I told this story at TEDxSoMa a couple of weeks ago.
One day, shortly after we moved into our “new and improved” Indy Hall office in 2009, a bunch of chess pieces showed up on one of our kitchen tables. Interestingly, there was no board – just a bunch of chess pieces, arranged as if there was a board.
A few days later, a board appeared below the pieces, along with a simple chess timer, and a sign that said “make a move”. A long game emerged. Anyone could walk up to the chess board, know which side’s turn it was, and make a single move. These games sometimes went on for days into weeks, and perhaps weirdest of all, was when you’d be playing against a move you made a few turns back.
Some regular players started recognizing each other at the board, and decided to change things up and start a game of speed chess. After a few days, speed chess became a spectator sport in the kitchen. People knew they could come by the kitchen around lunchtime and see a <10 minute game of chess played, and cheer on some of their coworkers competing.
Not content with the disparity in skill level, some players found a new chess timer app on the Android app store that started with 60 seconds on the clock, and it doubled your remaning time with each turn to build up a time bank. Essentially, you’d make a very fast series of irrational moves in order to accrue as much time as possible for the 2nd half of the game, where you’d need that time in order to “unfuck” the irrational game that’d been played for the sake of accruing time. The rationale behind this for leveling the playing field was: “no matter how skilled you are, nobody can reason with crazy”.
This warped version of speed chess turned into TEAM speed chess, where people played 3 on 3. Usual teams consisted of someone tactical, someone strategic, and a heckler. And let’s not forget – this is all done with an audience!
The final iteration was unexpected. A chess puzzle book arrived. Each chess puzzle is the last few moves of a game, designed by a chessmaster, and your goal is to figure out the series of moves to produce a checkmate.
A journey had been shared, from a largely impersonal long game, to the players combining forces to play against the game rather than one another.
On your first day, you show up and there is very little structure. It’s uncertain what the rules are, but there are moves to be made if you’re brazen enough. You need to be patient, and you do need to look for opportunities to take your turn. Eventually, you will find the people you have genuine interests in. They may work on things similar or different than you, but excitement about finding others will build and the pace will pick up.
You may find that experiences vary, but at the same time, there’s no “smartest kid in the room”. Everybody has an opportunity to be that smartest kid for their speciality, a unique experience in the workplace. It’s that experience that allows trust to form, and allies/teams to organically form and disband as needed, as quickly as needed.
And, given the time for the process to complete, the ultimate working environment can be achieved – where the coworkers are no longer considering themselves competitors, but instead allies: the game changed, from being the battle ground, to the new opponent.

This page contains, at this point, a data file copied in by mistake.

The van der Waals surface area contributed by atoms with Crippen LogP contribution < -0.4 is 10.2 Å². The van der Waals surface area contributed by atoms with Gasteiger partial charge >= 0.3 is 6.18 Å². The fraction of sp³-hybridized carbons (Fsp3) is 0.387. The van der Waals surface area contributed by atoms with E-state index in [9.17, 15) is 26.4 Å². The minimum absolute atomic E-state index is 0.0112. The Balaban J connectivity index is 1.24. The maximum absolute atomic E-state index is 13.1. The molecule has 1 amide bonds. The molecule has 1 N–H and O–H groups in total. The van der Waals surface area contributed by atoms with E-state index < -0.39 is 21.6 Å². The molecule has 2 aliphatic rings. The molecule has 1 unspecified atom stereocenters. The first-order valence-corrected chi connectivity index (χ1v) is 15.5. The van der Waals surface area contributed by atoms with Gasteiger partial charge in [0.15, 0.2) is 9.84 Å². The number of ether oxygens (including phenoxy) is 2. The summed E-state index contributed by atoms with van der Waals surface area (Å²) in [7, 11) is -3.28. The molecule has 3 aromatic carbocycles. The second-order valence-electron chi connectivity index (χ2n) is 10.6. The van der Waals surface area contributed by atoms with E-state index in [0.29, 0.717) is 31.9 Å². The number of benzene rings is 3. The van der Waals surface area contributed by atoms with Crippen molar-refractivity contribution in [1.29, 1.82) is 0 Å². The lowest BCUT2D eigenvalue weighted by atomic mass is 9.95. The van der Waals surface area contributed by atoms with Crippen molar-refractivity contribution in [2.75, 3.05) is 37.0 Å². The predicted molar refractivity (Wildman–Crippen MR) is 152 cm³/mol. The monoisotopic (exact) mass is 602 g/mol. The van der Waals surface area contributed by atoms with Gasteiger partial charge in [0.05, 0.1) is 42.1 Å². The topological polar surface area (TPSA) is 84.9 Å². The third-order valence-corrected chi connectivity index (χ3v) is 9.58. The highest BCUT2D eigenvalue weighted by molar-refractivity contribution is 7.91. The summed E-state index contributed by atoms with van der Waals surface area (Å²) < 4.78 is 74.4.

The players are given an opportunity to see that they’re best competing together, with the game as a mutual opponent, than against one another, to individual ends.
This understanding and expression is the key element that’s missing from most business environments, especially in America. Coworking isn’t just a new kind of place to work, it’s a better way to work, and a path to heal to the brokenness of business and our society.
We spend most of our lives reacting.
Somebody says something, we respond with the first thing that comes to mind.
Somebody does something, we do the first thing that comes to mind.
Somebody writes something, we comment the first thing that comes to mind.
It’s not that our reactions are wrong, it’s that they’re reactions. They’re not fully formed thoughts or actions or statements, run through the filters of critical thought and reason. And most of the time, they’re shared in a way that’s only going to elicit more reactions, rather than more critical thinking and reasoning.
The next time you’re about to react, stop. Pause.
Take a deep breath.
Count to three.
Do this ten times.
And see how your reaction changes.
In the Spring of 2010, I started in on a project that I hoped was going to be the coworking book that the world needed. A few months later, I stopped – discontent with where I’d started, and unconfident that I knew what book about coworking the world needed.
The original idea was a curated shared narrative that would help people create successful coworking communities. I’m still in love with that idea, I’m just not sure that I know enough alone to start that curated narrative.
This past week I spent a bunch of time writing a new talk titled “Doing it in Public”, about the value of taking ideas that are incomplete and, in spite of your fears and insecurities, executing them in public – either the the end of learning new perspectives, finding collaborators, or simply finding out that you’re not alone.
I realized that perhaps that was my path to finding the coworking book that the world needed.
So I am taking the beginnings of the book that I’m not pleased or proud of, and am sharing them with the hopes that the world will help tell me what book they’d like me to write. Even more, I’m sharing them in a publicly editable document. Editable by anybody, even if you’re anonymous. Add things delete things, comment as much as you’d like. Reply to others’ comments. Point me in a new direction.
Google Docs keeps revision history so if nothing else, we can always look through the revisions. I can also scrap the whole thing and start over.
I hope you’re join me in doing it in public. Let’s see what happens.
Marco Arment, the creator of Instapaper, blogged about his expectations for the impact of an “Instapaper-like” utility to appear in Apple’s next version of OS X. Near the end of his thoughtful analysis, he suggested this could be a huge boon for Instapaper, in the fact that it would introduce people to the need for an Instapaper-like product in the first place: